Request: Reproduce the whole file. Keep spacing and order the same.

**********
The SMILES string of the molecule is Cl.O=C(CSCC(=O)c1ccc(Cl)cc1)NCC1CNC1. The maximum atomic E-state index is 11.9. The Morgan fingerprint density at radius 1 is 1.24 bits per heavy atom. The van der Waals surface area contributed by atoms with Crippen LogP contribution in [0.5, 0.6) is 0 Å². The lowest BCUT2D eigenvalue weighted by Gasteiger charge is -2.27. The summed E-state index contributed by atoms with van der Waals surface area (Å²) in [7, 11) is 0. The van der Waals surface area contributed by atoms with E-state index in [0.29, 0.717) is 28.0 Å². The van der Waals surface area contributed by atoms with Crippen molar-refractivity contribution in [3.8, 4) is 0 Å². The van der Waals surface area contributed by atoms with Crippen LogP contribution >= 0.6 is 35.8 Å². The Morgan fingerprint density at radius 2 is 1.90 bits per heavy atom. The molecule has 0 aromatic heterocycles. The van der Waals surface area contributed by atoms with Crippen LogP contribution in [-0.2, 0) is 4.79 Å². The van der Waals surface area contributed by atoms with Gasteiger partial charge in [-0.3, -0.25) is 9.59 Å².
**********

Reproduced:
The SMILES string of the molecule is Cl.O=C(CSCC(=O)c1ccc(Cl)cc1)NCC1CNC1. The maximum atomic E-state index is 11.9. The Morgan fingerprint density at radius 1 is 1.24 bits per heavy atom. The van der Waals surface area contributed by atoms with Crippen LogP contribution in [0.5, 0.6) is 0 Å². The lowest BCUT2D eigenvalue weighted by Gasteiger charge is -2.27. The summed E-state index contributed by atoms with van der Waals surface area (Å²) in [7, 11) is 0. The van der Waals surface area contributed by atoms with E-state index in [0.29, 0.717) is 28.0 Å². The van der Waals surface area contributed by atoms with Crippen molar-refractivity contribution in [3.8, 4) is 0 Å². The van der Waals surface area contributed by atoms with Crippen LogP contribution >= 0.6 is 35.8 Å². The Morgan fingerprint density at radius 2 is 1.90 bits per heavy atom. The molecule has 0 aromatic heterocycles. The van der Waals surface area contributed by atoms with Crippen LogP contribution in [-0.2, 0) is 4.79 Å². The van der Waals surface area contributed by atoms with Gasteiger partial charge in [-0.3, -0.25) is 9.59 Å².